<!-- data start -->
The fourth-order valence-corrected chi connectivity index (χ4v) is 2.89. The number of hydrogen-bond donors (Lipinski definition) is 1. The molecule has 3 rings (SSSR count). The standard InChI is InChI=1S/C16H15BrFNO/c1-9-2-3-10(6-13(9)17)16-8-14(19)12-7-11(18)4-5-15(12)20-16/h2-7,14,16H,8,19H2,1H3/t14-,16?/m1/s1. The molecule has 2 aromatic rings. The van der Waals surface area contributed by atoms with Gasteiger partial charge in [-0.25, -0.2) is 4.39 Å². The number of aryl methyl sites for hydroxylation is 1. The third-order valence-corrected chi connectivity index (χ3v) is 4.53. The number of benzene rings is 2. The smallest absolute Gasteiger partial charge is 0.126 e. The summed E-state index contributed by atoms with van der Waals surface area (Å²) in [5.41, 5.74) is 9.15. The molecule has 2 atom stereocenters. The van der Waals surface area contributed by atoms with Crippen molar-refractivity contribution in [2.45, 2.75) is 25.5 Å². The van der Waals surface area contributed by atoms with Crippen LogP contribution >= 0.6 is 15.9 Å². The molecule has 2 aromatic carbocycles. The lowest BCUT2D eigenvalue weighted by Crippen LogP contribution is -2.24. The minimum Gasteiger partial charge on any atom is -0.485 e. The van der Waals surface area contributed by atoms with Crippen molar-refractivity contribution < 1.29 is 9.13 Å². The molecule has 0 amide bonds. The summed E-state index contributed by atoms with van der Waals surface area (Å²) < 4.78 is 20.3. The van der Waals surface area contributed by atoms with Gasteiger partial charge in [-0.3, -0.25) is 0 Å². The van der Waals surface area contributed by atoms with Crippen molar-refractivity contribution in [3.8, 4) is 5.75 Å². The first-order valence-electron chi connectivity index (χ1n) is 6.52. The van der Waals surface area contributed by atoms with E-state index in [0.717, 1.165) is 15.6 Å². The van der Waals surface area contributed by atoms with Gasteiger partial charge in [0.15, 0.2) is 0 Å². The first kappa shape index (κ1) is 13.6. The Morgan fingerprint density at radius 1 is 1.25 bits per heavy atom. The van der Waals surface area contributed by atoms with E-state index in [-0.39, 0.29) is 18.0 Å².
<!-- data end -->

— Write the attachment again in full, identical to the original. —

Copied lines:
The fourth-order valence-corrected chi connectivity index (χ4v) is 2.89. The number of hydrogen-bond donors (Lipinski definition) is 1. The molecule has 3 rings (SSSR count). The standard InChI is InChI=1S/C16H15BrFNO/c1-9-2-3-10(6-13(9)17)16-8-14(19)12-7-11(18)4-5-15(12)20-16/h2-7,14,16H,8,19H2,1H3/t14-,16?/m1/s1. The molecule has 2 aromatic rings. The van der Waals surface area contributed by atoms with Gasteiger partial charge in [-0.25, -0.2) is 4.39 Å². The number of aryl methyl sites for hydroxylation is 1. The third-order valence-corrected chi connectivity index (χ3v) is 4.53. The number of benzene rings is 2. The smallest absolute Gasteiger partial charge is 0.126 e. The summed E-state index contributed by atoms with van der Waals surface area (Å²) in [5.41, 5.74) is 9.15. The molecule has 2 atom stereocenters. The van der Waals surface area contributed by atoms with Crippen molar-refractivity contribution in [2.45, 2.75) is 25.5 Å². The van der Waals surface area contributed by atoms with Crippen LogP contribution >= 0.6 is 15.9 Å². The molecule has 2 aromatic carbocycles. The lowest BCUT2D eigenvalue weighted by Crippen LogP contribution is -2.24. The minimum Gasteiger partial charge on any atom is -0.485 e. The van der Waals surface area contributed by atoms with Crippen molar-refractivity contribution < 1.29 is 9.13 Å². The molecule has 0 amide bonds. The summed E-state index contributed by atoms with van der Waals surface area (Å²) < 4.78 is 20.3. The van der Waals surface area contributed by atoms with Gasteiger partial charge in [-0.3, -0.25) is 0 Å². The van der Waals surface area contributed by atoms with Crippen molar-refractivity contribution in [3.8, 4) is 5.75 Å². The first-order valence-electron chi connectivity index (χ1n) is 6.52. The van der Waals surface area contributed by atoms with E-state index in [0.717, 1.165) is 15.6 Å². The van der Waals surface area contributed by atoms with Gasteiger partial charge in [0.15, 0.2) is 0 Å². The first kappa shape index (κ1) is 13.6. The Morgan fingerprint density at radius 1 is 1.25 bits per heavy atom. The van der Waals surface area contributed by atoms with E-state index in [-0.39, 0.29) is 18.0 Å².